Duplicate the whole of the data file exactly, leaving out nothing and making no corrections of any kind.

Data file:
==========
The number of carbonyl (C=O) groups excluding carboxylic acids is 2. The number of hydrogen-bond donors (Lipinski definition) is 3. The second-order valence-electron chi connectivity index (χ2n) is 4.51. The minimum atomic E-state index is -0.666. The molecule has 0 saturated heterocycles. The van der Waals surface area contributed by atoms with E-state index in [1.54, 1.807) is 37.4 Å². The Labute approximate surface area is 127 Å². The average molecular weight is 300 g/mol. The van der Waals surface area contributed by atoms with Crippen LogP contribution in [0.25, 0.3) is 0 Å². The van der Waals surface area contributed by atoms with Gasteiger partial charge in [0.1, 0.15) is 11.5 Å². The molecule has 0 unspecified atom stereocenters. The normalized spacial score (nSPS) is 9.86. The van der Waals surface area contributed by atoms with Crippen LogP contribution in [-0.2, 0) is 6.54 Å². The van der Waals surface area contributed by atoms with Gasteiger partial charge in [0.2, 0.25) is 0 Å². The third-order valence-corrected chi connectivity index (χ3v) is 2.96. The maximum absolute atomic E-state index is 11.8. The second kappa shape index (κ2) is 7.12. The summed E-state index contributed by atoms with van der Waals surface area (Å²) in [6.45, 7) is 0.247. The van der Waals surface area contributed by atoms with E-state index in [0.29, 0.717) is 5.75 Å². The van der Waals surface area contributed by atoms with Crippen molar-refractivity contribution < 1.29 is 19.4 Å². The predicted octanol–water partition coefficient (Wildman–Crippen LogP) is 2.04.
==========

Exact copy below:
The number of carbonyl (C=O) groups excluding carboxylic acids is 2. The number of hydrogen-bond donors (Lipinski definition) is 3. The second-order valence-electron chi connectivity index (χ2n) is 4.51. The minimum atomic E-state index is -0.666. The molecule has 0 saturated heterocycles. The van der Waals surface area contributed by atoms with E-state index in [1.54, 1.807) is 37.4 Å². The Labute approximate surface area is 127 Å². The average molecular weight is 300 g/mol. The van der Waals surface area contributed by atoms with Crippen LogP contribution in [0.25, 0.3) is 0 Å². The van der Waals surface area contributed by atoms with Gasteiger partial charge in [0.1, 0.15) is 11.5 Å². The molecule has 0 unspecified atom stereocenters. The normalized spacial score (nSPS) is 9.86. The van der Waals surface area contributed by atoms with Crippen LogP contribution in [-0.2, 0) is 6.54 Å². The van der Waals surface area contributed by atoms with Gasteiger partial charge in [0.2, 0.25) is 0 Å². The third-order valence-corrected chi connectivity index (χ3v) is 2.96. The maximum absolute atomic E-state index is 11.8. The second kappa shape index (κ2) is 7.12. The summed E-state index contributed by atoms with van der Waals surface area (Å²) in [6.45, 7) is 0.247. The van der Waals surface area contributed by atoms with E-state index in [0.29, 0.717) is 5.75 Å². The van der Waals surface area contributed by atoms with Crippen molar-refractivity contribution < 1.29 is 19.4 Å². The predicted octanol–water partition coefficient (Wildman–Crippen LogP) is 2.04.